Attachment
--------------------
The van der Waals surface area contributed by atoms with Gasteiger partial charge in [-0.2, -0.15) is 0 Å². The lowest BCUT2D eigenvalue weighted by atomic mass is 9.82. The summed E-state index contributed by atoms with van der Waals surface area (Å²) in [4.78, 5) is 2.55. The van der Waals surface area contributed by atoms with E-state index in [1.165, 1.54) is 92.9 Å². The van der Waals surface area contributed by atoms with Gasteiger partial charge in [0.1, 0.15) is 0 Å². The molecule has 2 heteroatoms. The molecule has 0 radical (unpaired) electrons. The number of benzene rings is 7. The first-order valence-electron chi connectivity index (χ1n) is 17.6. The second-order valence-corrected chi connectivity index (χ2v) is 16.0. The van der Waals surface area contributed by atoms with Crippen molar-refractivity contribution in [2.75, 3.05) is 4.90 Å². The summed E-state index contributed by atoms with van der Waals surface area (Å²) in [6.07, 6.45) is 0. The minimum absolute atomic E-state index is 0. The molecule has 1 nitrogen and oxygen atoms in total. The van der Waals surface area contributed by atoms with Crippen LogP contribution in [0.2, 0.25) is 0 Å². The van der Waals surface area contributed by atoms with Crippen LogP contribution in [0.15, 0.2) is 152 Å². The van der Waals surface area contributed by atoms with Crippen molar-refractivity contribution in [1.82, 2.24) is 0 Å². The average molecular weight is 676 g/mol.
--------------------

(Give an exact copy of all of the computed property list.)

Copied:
The van der Waals surface area contributed by atoms with Gasteiger partial charge in [-0.2, -0.15) is 0 Å². The lowest BCUT2D eigenvalue weighted by atomic mass is 9.82. The summed E-state index contributed by atoms with van der Waals surface area (Å²) in [4.78, 5) is 2.55. The van der Waals surface area contributed by atoms with E-state index in [1.165, 1.54) is 92.9 Å². The van der Waals surface area contributed by atoms with Gasteiger partial charge in [0.1, 0.15) is 0 Å². The molecule has 2 heteroatoms. The molecule has 0 radical (unpaired) electrons. The number of benzene rings is 7. The first-order valence-electron chi connectivity index (χ1n) is 17.6. The second-order valence-corrected chi connectivity index (χ2v) is 16.0. The van der Waals surface area contributed by atoms with Crippen molar-refractivity contribution in [2.75, 3.05) is 4.90 Å². The summed E-state index contributed by atoms with van der Waals surface area (Å²) in [6.07, 6.45) is 0. The minimum absolute atomic E-state index is 0. The molecule has 1 nitrogen and oxygen atoms in total. The van der Waals surface area contributed by atoms with Crippen LogP contribution in [0.2, 0.25) is 0 Å². The van der Waals surface area contributed by atoms with Crippen LogP contribution in [0.15, 0.2) is 152 Å². The van der Waals surface area contributed by atoms with Crippen molar-refractivity contribution in [1.82, 2.24) is 0 Å². The average molecular weight is 676 g/mol.